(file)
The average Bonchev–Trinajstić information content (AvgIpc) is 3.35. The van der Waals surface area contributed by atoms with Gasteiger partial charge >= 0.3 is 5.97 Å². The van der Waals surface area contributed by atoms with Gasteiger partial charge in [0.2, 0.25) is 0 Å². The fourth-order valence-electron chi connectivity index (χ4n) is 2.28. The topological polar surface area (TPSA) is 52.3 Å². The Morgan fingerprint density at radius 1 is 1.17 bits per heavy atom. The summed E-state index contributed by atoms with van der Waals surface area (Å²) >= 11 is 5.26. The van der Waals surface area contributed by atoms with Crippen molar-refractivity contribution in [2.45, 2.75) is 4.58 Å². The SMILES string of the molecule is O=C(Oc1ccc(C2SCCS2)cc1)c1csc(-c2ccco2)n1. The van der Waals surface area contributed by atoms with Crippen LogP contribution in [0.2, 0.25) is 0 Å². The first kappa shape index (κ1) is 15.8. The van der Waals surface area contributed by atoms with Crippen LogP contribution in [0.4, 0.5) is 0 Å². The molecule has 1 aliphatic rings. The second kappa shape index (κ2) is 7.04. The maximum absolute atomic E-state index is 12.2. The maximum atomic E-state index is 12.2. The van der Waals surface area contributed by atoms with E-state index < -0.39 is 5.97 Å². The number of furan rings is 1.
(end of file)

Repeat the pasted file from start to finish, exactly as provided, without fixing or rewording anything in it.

The average Bonchev–Trinajstić information content (AvgIpc) is 3.35. The van der Waals surface area contributed by atoms with Gasteiger partial charge >= 0.3 is 5.97 Å². The van der Waals surface area contributed by atoms with Gasteiger partial charge in [0.2, 0.25) is 0 Å². The fourth-order valence-electron chi connectivity index (χ4n) is 2.28. The topological polar surface area (TPSA) is 52.3 Å². The Morgan fingerprint density at radius 1 is 1.17 bits per heavy atom. The summed E-state index contributed by atoms with van der Waals surface area (Å²) >= 11 is 5.26. The van der Waals surface area contributed by atoms with Crippen molar-refractivity contribution in [2.45, 2.75) is 4.58 Å². The SMILES string of the molecule is O=C(Oc1ccc(C2SCCS2)cc1)c1csc(-c2ccco2)n1. The van der Waals surface area contributed by atoms with Crippen LogP contribution in [0.2, 0.25) is 0 Å². The first kappa shape index (κ1) is 15.8. The van der Waals surface area contributed by atoms with Crippen LogP contribution in [0.4, 0.5) is 0 Å². The molecule has 1 aliphatic rings. The second kappa shape index (κ2) is 7.04. The maximum absolute atomic E-state index is 12.2. The maximum atomic E-state index is 12.2. The van der Waals surface area contributed by atoms with E-state index < -0.39 is 5.97 Å². The number of furan rings is 1.